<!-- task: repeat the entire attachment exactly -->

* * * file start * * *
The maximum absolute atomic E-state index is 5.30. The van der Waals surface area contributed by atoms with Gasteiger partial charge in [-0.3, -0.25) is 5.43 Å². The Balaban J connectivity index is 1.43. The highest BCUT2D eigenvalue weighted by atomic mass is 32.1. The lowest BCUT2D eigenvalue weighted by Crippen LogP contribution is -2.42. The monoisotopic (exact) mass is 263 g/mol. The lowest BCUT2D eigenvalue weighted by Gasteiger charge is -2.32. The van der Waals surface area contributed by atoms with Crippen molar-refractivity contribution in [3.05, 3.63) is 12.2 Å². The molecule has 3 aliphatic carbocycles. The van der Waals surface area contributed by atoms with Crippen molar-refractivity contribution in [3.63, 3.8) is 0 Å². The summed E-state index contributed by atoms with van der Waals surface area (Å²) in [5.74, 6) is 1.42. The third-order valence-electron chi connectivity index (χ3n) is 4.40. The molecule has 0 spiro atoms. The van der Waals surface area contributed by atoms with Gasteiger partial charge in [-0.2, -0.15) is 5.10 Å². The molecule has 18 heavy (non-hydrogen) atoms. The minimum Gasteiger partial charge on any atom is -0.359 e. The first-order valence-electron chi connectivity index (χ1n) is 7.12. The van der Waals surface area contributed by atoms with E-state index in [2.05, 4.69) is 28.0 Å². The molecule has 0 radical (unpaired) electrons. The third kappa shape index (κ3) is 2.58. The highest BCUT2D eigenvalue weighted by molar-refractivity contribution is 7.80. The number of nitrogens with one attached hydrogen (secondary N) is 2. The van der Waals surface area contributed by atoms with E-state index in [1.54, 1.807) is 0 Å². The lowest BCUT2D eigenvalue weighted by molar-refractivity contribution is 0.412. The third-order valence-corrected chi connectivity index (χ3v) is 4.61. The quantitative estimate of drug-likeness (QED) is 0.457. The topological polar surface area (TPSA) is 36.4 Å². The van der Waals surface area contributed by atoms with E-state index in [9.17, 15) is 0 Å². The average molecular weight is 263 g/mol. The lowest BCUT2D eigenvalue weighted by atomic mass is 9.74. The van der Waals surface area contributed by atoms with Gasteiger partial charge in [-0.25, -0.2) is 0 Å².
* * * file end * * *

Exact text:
The maximum absolute atomic E-state index is 5.30. The van der Waals surface area contributed by atoms with Gasteiger partial charge in [-0.3, -0.25) is 5.43 Å². The Balaban J connectivity index is 1.43. The highest BCUT2D eigenvalue weighted by atomic mass is 32.1. The lowest BCUT2D eigenvalue weighted by Crippen LogP contribution is -2.42. The monoisotopic (exact) mass is 263 g/mol. The lowest BCUT2D eigenvalue weighted by Gasteiger charge is -2.32. The van der Waals surface area contributed by atoms with Crippen molar-refractivity contribution in [3.05, 3.63) is 12.2 Å². The molecule has 3 aliphatic carbocycles. The van der Waals surface area contributed by atoms with Crippen molar-refractivity contribution in [3.63, 3.8) is 0 Å². The summed E-state index contributed by atoms with van der Waals surface area (Å²) in [5.74, 6) is 1.42. The third-order valence-electron chi connectivity index (χ3n) is 4.40. The molecule has 0 spiro atoms. The van der Waals surface area contributed by atoms with Gasteiger partial charge in [-0.2, -0.15) is 5.10 Å². The molecule has 18 heavy (non-hydrogen) atoms. The minimum Gasteiger partial charge on any atom is -0.359 e. The first-order valence-electron chi connectivity index (χ1n) is 7.12. The van der Waals surface area contributed by atoms with E-state index in [2.05, 4.69) is 28.0 Å². The molecule has 0 radical (unpaired) electrons. The third kappa shape index (κ3) is 2.58. The highest BCUT2D eigenvalue weighted by molar-refractivity contribution is 7.80. The number of nitrogens with one attached hydrogen (secondary N) is 2. The van der Waals surface area contributed by atoms with E-state index in [1.54, 1.807) is 0 Å². The lowest BCUT2D eigenvalue weighted by molar-refractivity contribution is 0.412. The third-order valence-corrected chi connectivity index (χ3v) is 4.61. The quantitative estimate of drug-likeness (QED) is 0.457. The topological polar surface area (TPSA) is 36.4 Å². The van der Waals surface area contributed by atoms with E-state index in [9.17, 15) is 0 Å². The average molecular weight is 263 g/mol. The lowest BCUT2D eigenvalue weighted by atomic mass is 9.74. The van der Waals surface area contributed by atoms with Gasteiger partial charge in [-0.25, -0.2) is 0 Å².